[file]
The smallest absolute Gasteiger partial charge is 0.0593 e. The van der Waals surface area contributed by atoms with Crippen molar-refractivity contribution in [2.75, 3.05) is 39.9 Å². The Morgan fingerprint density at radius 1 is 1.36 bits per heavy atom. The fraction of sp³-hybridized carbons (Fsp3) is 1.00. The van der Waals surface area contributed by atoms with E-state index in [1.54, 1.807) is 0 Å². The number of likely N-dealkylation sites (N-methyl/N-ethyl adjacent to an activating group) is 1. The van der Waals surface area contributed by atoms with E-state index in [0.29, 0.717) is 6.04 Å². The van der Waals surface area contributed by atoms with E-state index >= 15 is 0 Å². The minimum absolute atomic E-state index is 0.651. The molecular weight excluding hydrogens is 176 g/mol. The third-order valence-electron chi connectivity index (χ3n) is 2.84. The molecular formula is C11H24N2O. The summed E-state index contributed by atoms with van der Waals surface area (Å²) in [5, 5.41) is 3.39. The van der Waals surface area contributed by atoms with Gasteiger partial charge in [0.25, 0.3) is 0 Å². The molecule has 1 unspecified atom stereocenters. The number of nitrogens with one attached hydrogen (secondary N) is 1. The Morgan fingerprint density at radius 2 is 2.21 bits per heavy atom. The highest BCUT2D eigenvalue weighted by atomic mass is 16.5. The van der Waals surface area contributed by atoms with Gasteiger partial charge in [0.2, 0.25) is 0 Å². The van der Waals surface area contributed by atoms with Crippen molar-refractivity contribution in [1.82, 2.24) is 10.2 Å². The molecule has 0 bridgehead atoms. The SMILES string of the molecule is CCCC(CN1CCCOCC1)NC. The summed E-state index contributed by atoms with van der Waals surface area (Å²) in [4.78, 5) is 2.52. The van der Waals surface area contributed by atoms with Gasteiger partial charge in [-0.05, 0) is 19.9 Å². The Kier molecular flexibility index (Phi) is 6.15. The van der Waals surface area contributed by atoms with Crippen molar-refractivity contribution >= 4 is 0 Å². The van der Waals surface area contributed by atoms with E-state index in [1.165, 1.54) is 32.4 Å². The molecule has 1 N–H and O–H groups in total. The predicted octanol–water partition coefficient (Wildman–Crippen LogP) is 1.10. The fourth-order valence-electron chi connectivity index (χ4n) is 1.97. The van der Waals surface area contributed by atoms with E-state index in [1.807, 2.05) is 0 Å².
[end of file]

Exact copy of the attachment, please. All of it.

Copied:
The smallest absolute Gasteiger partial charge is 0.0593 e. The van der Waals surface area contributed by atoms with Crippen molar-refractivity contribution in [2.75, 3.05) is 39.9 Å². The Morgan fingerprint density at radius 1 is 1.36 bits per heavy atom. The fraction of sp³-hybridized carbons (Fsp3) is 1.00. The van der Waals surface area contributed by atoms with E-state index in [1.54, 1.807) is 0 Å². The number of likely N-dealkylation sites (N-methyl/N-ethyl adjacent to an activating group) is 1. The van der Waals surface area contributed by atoms with E-state index in [0.29, 0.717) is 6.04 Å². The van der Waals surface area contributed by atoms with E-state index >= 15 is 0 Å². The minimum absolute atomic E-state index is 0.651. The molecular weight excluding hydrogens is 176 g/mol. The third-order valence-electron chi connectivity index (χ3n) is 2.84. The molecular formula is C11H24N2O. The summed E-state index contributed by atoms with van der Waals surface area (Å²) in [5, 5.41) is 3.39. The van der Waals surface area contributed by atoms with Gasteiger partial charge in [0.25, 0.3) is 0 Å². The molecule has 1 unspecified atom stereocenters. The number of nitrogens with one attached hydrogen (secondary N) is 1. The Morgan fingerprint density at radius 2 is 2.21 bits per heavy atom. The highest BCUT2D eigenvalue weighted by atomic mass is 16.5. The van der Waals surface area contributed by atoms with Gasteiger partial charge in [0.2, 0.25) is 0 Å². The van der Waals surface area contributed by atoms with Crippen molar-refractivity contribution in [1.82, 2.24) is 10.2 Å². The molecule has 0 bridgehead atoms. The SMILES string of the molecule is CCCC(CN1CCCOCC1)NC. The summed E-state index contributed by atoms with van der Waals surface area (Å²) in [4.78, 5) is 2.52. The van der Waals surface area contributed by atoms with Gasteiger partial charge in [-0.05, 0) is 19.9 Å². The Kier molecular flexibility index (Phi) is 6.15. The van der Waals surface area contributed by atoms with Crippen molar-refractivity contribution >= 4 is 0 Å². The van der Waals surface area contributed by atoms with E-state index in [1.165, 1.54) is 32.4 Å². The molecule has 1 N–H and O–H groups in total. The predicted octanol–water partition coefficient (Wildman–Crippen LogP) is 1.10. The fourth-order valence-electron chi connectivity index (χ4n) is 1.97. The van der Waals surface area contributed by atoms with E-state index in [1.807, 2.05) is 0 Å².